Bumpy Flight: Storm Catcher (1999)

Matty examines a shoddy action potboiler that, for all its flaws, at least kept its hugely talented director working.

Among the worst movies produced by Phoenician Entertainment — the DTV subdivision of Ashok Amritraj, Andrew Stevens, and Elie Samaha’s ill-fated Franchise Pictures — STORM CATCHER is saddled with crap characters and a slack, uninvolving story. The plot sees Phoenician contract player Dolph Lundgren submitting a comatose turn as a fighter pilot forced to clear his name and, of course, save the world when a crooked general (Robert Miano — an actor with the unique distinction of being a regular in the output of Norman Thaddeus Vane, Jag Mundhra, Charles T. Kanganis, and Chad Ferrin) frames him by stealing the eponymous hi-tech jet.

Disposable junk.   

Still, for fans of Anthony Hickox — director of cult horror classics Waxwork (1988) and Hellraiser III: Hell on Earth (1992), and VHS-era goodies Full Eclipse (1993), Payback (1995) and Invasion of Privacy (1996) — this lame military hardware programmer has a few points of note.

Following the disastrous reception of botched comic book adap Prince Valiant (1997), Hickox struggled to find steady employment. Scraps were offered in the form of additional shooting on Trimark’s Carnival of Souls (1998) and a quick TV assignment (a season one episode of Storm Catcher adjacent military drama, Pensacola: Wings of Gold), but, by and large, ‘97 and ‘98 were typified by projects either failing to launch or, in the case of sci-fi western Martian Law (1998) — a backdoor pilot that wasn’t even broadcast let alone taken to series — falling apart. A common sight amidst the L.A. party scene of the period, Hickox became friendly with Samaha and happily teamed with the Phoenician bigwig when the nightclub magnate-cum-mogul (Samaha owned The Roxbury) asked if he’d tackle the $1.2million Storm Catcher when original helmer John Putch was drafted to another film.    

Though Hickox’s relationship with Phoenician soured during his and Lundgren’s second and final team-up, kinky serial killer thriller Jill Rips (2000), it was cordial enough throughout Storm Catcher to allow experimentation. While he would, ultimately, be at the mercy of Lundgren and the studio in terms of who had final say over the film’s structure and pace, Storm Catcher is alleviated by moments of aesthetic dynamism. Completely aware that the script is garbage, Hickox atones by going all in with the visual pyrotechnics — well, as much as he can given the resources at his disposal (including, but not limited to, stock footage plundered from Top Gun (1986)). Some of it works, some of it doesn’t. Nevertheless, the bombast Hickox supplies improved his standing with other millennial B-peddlers. In Storm Catcher’s wake, Hickox was recruited by various companies and producers to shepherd such superior, action-oriented fare as The Contaminated Man (2000), Last Run (2001) and Federal Protection (2002) before returning to horror in 2008 with the flawed but charismatic Knife Edge.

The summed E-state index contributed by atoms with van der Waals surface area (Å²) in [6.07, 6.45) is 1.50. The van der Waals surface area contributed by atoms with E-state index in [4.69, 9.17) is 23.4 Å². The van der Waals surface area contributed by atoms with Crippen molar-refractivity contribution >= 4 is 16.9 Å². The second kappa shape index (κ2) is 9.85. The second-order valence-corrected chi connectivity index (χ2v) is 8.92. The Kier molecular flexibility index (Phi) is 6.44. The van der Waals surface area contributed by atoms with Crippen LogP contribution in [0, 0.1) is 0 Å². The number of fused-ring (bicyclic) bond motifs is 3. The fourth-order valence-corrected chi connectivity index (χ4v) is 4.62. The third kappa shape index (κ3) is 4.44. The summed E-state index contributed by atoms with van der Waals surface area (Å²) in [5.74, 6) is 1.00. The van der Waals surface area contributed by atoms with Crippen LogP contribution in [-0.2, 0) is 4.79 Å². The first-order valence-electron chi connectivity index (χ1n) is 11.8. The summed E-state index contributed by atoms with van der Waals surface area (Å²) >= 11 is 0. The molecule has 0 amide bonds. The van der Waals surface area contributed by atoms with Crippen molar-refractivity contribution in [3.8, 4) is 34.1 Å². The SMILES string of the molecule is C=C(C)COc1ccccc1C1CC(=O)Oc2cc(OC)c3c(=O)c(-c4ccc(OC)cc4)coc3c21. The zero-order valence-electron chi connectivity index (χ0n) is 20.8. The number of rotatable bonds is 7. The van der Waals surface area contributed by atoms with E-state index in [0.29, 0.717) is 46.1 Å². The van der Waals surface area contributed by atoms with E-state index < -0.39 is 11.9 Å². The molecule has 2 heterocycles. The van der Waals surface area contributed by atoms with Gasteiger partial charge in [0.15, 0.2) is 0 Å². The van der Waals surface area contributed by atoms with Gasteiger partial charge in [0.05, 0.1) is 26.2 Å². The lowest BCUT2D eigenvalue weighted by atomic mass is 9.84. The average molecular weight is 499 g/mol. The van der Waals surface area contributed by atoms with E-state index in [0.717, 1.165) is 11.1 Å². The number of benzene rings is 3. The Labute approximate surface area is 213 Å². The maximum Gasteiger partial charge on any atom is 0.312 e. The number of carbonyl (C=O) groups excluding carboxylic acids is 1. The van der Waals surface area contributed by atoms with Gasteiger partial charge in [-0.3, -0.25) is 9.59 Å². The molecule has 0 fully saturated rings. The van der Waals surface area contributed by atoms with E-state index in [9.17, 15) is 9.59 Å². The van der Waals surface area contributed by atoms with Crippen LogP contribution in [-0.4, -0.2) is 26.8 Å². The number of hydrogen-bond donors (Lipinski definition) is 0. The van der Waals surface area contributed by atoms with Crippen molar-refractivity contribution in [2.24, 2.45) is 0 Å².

Indeed, it’s the nuts and bolts of Storm Catcher, the hows and whys of Hickox’s choices, that intrigues. Lensed in October 1998, Storm Catcher premiered on HBO on 10th September 1999. Released on U.S. home video by Columbia-TriStar on 4th January 2000, the film’s DVD was accompanied by a candid director’s commentary that, alongside Hickox’s narration for the aforementioned Jill Rips, is an essential listen for anyone fascinated by the pragmatics of low-budget movie production. It doesn’t make Storm Catcher itself any more palatable — but it certainly makes it a more revealing experience.

USA ● 1999 ● Action ● 95mins

Dolph Lundgren, Robert Miano ● Dir. Anthony Hickox (as ‘Tony Hickox’)Wri. Ed Masterson & Bill Gucwa

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